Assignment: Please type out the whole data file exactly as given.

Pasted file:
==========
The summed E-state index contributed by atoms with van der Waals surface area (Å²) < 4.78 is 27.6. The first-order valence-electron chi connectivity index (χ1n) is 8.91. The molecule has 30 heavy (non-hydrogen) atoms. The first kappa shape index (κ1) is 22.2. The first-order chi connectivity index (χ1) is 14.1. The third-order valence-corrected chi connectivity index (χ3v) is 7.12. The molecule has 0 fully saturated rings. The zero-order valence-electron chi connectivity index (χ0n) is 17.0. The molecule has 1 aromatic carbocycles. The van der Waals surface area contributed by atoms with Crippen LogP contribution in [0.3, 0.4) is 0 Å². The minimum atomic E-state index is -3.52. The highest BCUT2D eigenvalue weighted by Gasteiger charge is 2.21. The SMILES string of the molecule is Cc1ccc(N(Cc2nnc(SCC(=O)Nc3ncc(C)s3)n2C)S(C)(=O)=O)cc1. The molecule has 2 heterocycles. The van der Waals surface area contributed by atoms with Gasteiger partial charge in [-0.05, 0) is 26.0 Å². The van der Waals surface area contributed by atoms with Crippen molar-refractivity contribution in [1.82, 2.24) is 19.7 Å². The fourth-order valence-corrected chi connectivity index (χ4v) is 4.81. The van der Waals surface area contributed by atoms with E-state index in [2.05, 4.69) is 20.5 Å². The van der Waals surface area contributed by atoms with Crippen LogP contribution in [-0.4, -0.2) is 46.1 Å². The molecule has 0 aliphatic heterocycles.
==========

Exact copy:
The summed E-state index contributed by atoms with van der Waals surface area (Å²) < 4.78 is 27.6. The first-order valence-electron chi connectivity index (χ1n) is 8.91. The molecule has 30 heavy (non-hydrogen) atoms. The first kappa shape index (κ1) is 22.2. The first-order chi connectivity index (χ1) is 14.1. The third-order valence-corrected chi connectivity index (χ3v) is 7.12. The molecule has 0 fully saturated rings. The zero-order valence-electron chi connectivity index (χ0n) is 17.0. The molecule has 1 aromatic carbocycles. The van der Waals surface area contributed by atoms with Crippen LogP contribution in [0.3, 0.4) is 0 Å². The minimum atomic E-state index is -3.52. The highest BCUT2D eigenvalue weighted by Gasteiger charge is 2.21. The SMILES string of the molecule is Cc1ccc(N(Cc2nnc(SCC(=O)Nc3ncc(C)s3)n2C)S(C)(=O)=O)cc1. The molecule has 2 heterocycles. The van der Waals surface area contributed by atoms with Gasteiger partial charge in [-0.05, 0) is 26.0 Å². The van der Waals surface area contributed by atoms with Crippen molar-refractivity contribution in [1.82, 2.24) is 19.7 Å². The fourth-order valence-corrected chi connectivity index (χ4v) is 4.81. The van der Waals surface area contributed by atoms with E-state index in [2.05, 4.69) is 20.5 Å². The van der Waals surface area contributed by atoms with Crippen LogP contribution in [-0.4, -0.2) is 46.1 Å². The molecule has 0 aliphatic heterocycles.